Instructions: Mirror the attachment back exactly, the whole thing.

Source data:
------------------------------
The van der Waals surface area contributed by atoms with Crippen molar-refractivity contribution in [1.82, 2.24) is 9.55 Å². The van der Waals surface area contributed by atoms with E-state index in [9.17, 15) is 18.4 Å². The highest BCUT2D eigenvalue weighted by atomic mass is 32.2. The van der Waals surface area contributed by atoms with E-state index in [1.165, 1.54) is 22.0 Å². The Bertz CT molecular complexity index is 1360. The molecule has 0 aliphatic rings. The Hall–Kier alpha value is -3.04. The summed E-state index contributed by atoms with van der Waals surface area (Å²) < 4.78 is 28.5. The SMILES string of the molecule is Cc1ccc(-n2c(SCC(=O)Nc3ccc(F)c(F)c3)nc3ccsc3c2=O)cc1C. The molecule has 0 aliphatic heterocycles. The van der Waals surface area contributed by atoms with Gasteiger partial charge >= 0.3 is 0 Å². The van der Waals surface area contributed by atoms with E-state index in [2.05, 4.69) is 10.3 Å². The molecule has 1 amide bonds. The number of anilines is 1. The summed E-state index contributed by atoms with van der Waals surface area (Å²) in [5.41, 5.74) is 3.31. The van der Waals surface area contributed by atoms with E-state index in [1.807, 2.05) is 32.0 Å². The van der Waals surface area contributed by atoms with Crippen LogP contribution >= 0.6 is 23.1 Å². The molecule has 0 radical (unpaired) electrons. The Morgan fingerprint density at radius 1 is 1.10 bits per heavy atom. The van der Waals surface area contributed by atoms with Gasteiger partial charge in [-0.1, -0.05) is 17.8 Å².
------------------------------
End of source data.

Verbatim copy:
The van der Waals surface area contributed by atoms with Crippen molar-refractivity contribution in [1.82, 2.24) is 9.55 Å². The van der Waals surface area contributed by atoms with E-state index in [9.17, 15) is 18.4 Å². The highest BCUT2D eigenvalue weighted by atomic mass is 32.2. The van der Waals surface area contributed by atoms with E-state index in [1.165, 1.54) is 22.0 Å². The Bertz CT molecular complexity index is 1360. The molecule has 0 aliphatic rings. The Hall–Kier alpha value is -3.04. The summed E-state index contributed by atoms with van der Waals surface area (Å²) < 4.78 is 28.5. The SMILES string of the molecule is Cc1ccc(-n2c(SCC(=O)Nc3ccc(F)c(F)c3)nc3ccsc3c2=O)cc1C. The molecule has 0 aliphatic heterocycles. The van der Waals surface area contributed by atoms with Gasteiger partial charge >= 0.3 is 0 Å². The van der Waals surface area contributed by atoms with E-state index in [2.05, 4.69) is 10.3 Å². The molecule has 1 amide bonds. The number of anilines is 1. The summed E-state index contributed by atoms with van der Waals surface area (Å²) in [5.41, 5.74) is 3.31. The van der Waals surface area contributed by atoms with E-state index in [1.807, 2.05) is 32.0 Å². The van der Waals surface area contributed by atoms with Crippen LogP contribution >= 0.6 is 23.1 Å². The molecule has 0 radical (unpaired) electrons. The Morgan fingerprint density at radius 1 is 1.10 bits per heavy atom. The van der Waals surface area contributed by atoms with Gasteiger partial charge in [-0.1, -0.05) is 17.8 Å².